'parent_id' => 2,
  'document' => ,
  'video' =>
)
14

There are several possible methods, but for you, there is already a builtin parse_str function

$array = array();
parse_str($string, $array);
var_dump($array);
3

This is one-liner for parsing query from current URL into array:

parse_str($_SERVER['QUERY_STRING'], $query);
1

You can use the PHP string function parse_str() followed by foreach loop.

$str="pg_id=2&parent_id=2&document&video";
parse_str($str,$my_arr);
foreach($my_arr as $key=>$value){
  echo "$key => $value<br>";
}
print_r($my_arr);
-3

This is the PHP code to split query in mysql & mssql

enter code here
function splitquery($strquery)
{
$arrquery=explode('select',$strquery);

$stry='';$strx='';

for($i=0;$i<count($arrquery);$i++)
{
if($i==1)
{
    echo 'select '.trim($arrquery[$i]);
}
elseif($i>1)
{

$strx=trim($arrquery[($i-1)]);

    if(trim(substr($strx,-1))!='(')
    {
        $stry=$stry.'

select '.trim($arrquery[$i]);
    }
    else
    {
        $stry=$stry.trim('select '.trim($arrquery[$i]));
    }

$strx='';
}
} 

return $stry;
}

Example:

Query before

select xx from xx select xx,(select xx) from xx where y=' cc' select xx from xx left join ( select xx) where (select top 1 xxx from xxx) oder by xxx desc ";

Query after

select xx from xx

select xx,(select xx) from xx where y=' cc'

select xx from xx left join (select xx) where (select top 1 xxx from xxx) oder by xxx desc

Thank you, from Indonesia Sentrapedagang.com

-5

For this specific question the chosen answer is correct but if there is a redundant parameter—like an extra "e"—in the URL the function will silently fail without an error or exception being thrown:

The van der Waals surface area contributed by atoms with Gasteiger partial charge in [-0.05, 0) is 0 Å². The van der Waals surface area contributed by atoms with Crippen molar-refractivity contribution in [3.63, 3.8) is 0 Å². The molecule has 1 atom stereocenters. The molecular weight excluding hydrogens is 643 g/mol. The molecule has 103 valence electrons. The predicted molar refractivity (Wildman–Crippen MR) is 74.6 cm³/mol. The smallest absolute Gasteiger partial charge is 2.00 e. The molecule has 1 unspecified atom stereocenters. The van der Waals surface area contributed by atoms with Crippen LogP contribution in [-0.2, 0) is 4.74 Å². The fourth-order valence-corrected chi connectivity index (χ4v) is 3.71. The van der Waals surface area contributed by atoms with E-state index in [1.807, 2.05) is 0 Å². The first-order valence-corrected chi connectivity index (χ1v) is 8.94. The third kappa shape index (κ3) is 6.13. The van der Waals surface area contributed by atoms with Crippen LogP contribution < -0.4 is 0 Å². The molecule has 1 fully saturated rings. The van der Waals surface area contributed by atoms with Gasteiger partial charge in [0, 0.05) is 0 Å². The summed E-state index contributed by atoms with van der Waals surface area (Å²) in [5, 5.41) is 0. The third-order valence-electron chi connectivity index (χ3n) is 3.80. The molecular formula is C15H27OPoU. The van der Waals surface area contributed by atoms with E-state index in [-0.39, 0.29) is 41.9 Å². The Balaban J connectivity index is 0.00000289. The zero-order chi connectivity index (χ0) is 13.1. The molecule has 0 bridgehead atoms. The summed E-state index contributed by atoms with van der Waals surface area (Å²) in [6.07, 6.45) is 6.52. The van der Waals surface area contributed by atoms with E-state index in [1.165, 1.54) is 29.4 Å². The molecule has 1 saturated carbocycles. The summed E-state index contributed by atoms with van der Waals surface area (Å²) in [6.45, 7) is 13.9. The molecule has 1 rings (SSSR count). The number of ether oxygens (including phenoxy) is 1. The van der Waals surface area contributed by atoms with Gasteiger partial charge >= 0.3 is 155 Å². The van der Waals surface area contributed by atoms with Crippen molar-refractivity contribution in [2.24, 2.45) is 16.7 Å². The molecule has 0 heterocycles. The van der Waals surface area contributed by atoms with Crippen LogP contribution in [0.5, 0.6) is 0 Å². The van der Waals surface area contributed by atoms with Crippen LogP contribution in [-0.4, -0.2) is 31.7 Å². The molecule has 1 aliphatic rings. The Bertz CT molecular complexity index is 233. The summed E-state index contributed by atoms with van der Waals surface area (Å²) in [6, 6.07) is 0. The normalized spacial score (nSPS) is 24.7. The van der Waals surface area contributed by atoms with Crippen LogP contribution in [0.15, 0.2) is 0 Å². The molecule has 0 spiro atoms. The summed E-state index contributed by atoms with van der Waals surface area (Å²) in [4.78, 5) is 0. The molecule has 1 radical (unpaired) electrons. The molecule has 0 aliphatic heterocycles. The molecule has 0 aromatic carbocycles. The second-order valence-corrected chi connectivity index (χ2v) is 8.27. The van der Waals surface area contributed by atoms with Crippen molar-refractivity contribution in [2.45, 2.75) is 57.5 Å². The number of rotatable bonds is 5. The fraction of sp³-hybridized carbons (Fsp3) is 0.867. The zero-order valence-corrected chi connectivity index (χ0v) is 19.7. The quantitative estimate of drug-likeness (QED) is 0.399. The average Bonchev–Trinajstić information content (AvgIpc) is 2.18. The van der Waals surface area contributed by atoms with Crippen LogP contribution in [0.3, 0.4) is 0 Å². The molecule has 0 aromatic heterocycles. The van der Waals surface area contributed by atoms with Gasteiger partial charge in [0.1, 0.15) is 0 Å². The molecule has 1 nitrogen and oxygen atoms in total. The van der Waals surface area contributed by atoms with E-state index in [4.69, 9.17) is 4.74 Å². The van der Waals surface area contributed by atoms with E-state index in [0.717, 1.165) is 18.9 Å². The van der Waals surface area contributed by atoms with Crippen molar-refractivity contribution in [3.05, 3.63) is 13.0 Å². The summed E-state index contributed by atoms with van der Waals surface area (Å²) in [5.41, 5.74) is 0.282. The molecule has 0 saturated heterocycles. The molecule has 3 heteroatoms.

a=2&b=2&c=5&d=4&e=1&e=2&e=3 

So I prefer using my own parser like so:

//$_SERVER['QUERY_STRING'] = `a=2&b=2&c=5&d=4&e=100&e=200&e=300` 

$url_qry_str  = explode('&', $_SERVER['QUERY_STRING']);

//arrays that will hold the values from the url
$a_arr = $b_arr = $c_arr = $d_arr = $e_arr =  array();

foreach( $url_qry_str as $param )
    {
      $var =  explode('=', $param, 2);
      if($var[0]=="a")      $a_arr[]=$var[1];
      if($var[0]=="b")      $b_arr[]=$var[1];
      if($var[0]=="c")      $c_arr[]=$var[1];
      if($var[0]=="d")      $d_arr[]=$var[1];
      if($var[0]=="e")      $e_arr[]=$var[1];
    }

    var_dump($e_arr); 
    // will return :
    //array(3) { [0]=> string(1) "100" [1]=> string(1) "200" [2]=> string(1) "300" } 

Now you have all the occurrences of each parameter in its own array, you can always merge them into one array if you want to.

Hope that helps!

  • You should never have the same query param name with different values. It does not make sense since only one will be accepted anyway. – Cristian Dec 3 '17 at 3:20
  • 3
    @Cristian: “You should never have the same query param name with different values.” You are correct, but the answer states, “…the URL the function will silently fail without an error or exception being thrown.” Which could break an application. While this answer is not great, it does highlight an issue. Especially if your application can be crashed by someone just arbitrarily making a request with extra params thrown in. – Giacomo1968 Dec 8 '17 at 1:15

Not the answer you're looking for? Browse other questions tagged or ask your own question.